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Electronic Communication

Political, Social and Educational uses

Sami Zlitni and Fabien Liénard

Whether they are citizens or political, client or company, learner or teacher, men now converse with a variety of stakeholders by using ICT. All these electronic tools promote uses and practices which give them considerable power of speech, strong freedom of expression and choice. So each of us participates actively, wherever we are and whenever we want, in the construction of «new intermediate spaces» making permeable classical border from public to private space.
All this justifies this collective work that proposes to examine electronic communication from various angles. Thus, twenty-three researchers were involved in the drafting of the nine chapters of this volume we introduce, in collaboration with Marina Haan. The transcription of an Yves Winkin conference contextualizes it. This conference took place in June 2014 and was held on the occasion of an international conference on Electronic Communication, Cultures and Identities. The chapters proposed here are not answers but insights from experience and research worldwide. The chapters are grouped into two main parts: ICT and political communication and Education, identity and electronic communication. Two parts which ultimately correspond to areas that use electronic communication with various initial communication objectives.
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Identity in the Era of Big Data: An Embodied Approach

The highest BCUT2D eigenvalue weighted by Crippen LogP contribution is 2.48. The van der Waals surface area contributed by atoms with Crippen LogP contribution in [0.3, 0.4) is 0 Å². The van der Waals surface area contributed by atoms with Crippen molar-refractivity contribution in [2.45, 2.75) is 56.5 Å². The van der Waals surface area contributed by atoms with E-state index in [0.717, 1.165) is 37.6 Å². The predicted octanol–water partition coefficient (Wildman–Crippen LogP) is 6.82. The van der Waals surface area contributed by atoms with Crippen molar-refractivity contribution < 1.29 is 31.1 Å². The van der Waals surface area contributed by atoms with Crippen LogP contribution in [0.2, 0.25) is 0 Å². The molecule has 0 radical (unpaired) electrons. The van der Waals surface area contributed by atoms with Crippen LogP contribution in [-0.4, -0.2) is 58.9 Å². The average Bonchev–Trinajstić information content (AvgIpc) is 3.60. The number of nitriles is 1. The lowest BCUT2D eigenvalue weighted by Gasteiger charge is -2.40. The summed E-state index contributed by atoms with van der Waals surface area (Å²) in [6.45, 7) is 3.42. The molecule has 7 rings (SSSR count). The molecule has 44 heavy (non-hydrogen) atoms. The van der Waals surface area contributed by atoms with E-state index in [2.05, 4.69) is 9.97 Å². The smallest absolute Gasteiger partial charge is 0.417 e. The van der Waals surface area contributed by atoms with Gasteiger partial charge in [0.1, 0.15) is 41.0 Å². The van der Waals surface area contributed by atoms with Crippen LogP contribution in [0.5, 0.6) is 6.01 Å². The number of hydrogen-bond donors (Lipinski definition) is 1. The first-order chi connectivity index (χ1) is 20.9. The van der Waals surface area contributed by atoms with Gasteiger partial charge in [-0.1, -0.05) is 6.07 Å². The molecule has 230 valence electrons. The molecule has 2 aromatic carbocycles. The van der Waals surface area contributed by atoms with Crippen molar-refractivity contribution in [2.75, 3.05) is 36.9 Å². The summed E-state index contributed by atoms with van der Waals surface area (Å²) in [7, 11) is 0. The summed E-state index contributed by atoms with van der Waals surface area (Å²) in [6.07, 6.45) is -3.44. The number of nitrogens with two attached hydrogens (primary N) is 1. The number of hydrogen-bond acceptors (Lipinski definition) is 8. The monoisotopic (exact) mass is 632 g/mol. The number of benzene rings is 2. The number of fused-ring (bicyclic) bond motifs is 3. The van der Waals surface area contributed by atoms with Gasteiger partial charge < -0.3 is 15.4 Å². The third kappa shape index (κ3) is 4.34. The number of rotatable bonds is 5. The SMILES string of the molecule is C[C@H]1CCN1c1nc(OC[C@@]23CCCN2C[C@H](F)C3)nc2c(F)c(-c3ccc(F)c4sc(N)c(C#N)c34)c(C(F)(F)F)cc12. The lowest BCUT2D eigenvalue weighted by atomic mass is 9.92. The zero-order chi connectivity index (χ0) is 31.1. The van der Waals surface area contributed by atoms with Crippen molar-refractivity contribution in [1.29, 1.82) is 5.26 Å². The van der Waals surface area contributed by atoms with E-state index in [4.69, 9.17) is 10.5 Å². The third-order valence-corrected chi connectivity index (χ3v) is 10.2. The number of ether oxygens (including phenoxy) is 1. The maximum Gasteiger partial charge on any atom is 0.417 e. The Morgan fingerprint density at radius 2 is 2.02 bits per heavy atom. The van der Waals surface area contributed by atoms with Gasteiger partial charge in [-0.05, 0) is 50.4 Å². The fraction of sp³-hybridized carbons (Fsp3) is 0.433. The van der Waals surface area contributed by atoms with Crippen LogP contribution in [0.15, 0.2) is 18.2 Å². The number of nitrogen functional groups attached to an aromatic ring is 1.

This paper investigates the implication of identity in big data. Whilst the co-imbrication of bodies and technologies is explored in critical and popular discourse, in the context of big data this interconnection is seldom addressed. A reconsideration of the big data revolution in relation to ontology is essential because we have witnessed a paradigmatic change in how we communicate and interact with the world. Although the majority of data collection occurs in machine-to-machine transactions (WEF, 2013: 7), big data most often concerns human subjects. Indeed, according to statistics produced by the International Data Corporation, ‘individuals’ direct or indirect actions generated about 70 per cent of the digital data created in 2010’ (in WEF, 2011: 9). The increasing enmeshing of personal data in the constitution of big data urges a re-evaluation of the way in which identity is implicated. What is more, the big data revolution not only comprises a shift in the complexity and capacity of analytics but also the incorporation of this data into the global economy.

Views about data emerge in two distinct camps. On the one hand, data is conceptualized as personal, intimately pertaining to the individual from whom it originated, resulting in a conceptualization of the data subject as an essential co-creator in the socio-economic value at stake. This view is exemplified by the European Commission approach to personal data, envisioning data as constitutive part of the self (EUJustice, 2012). On the other hand, industry evaluations of data envisage...

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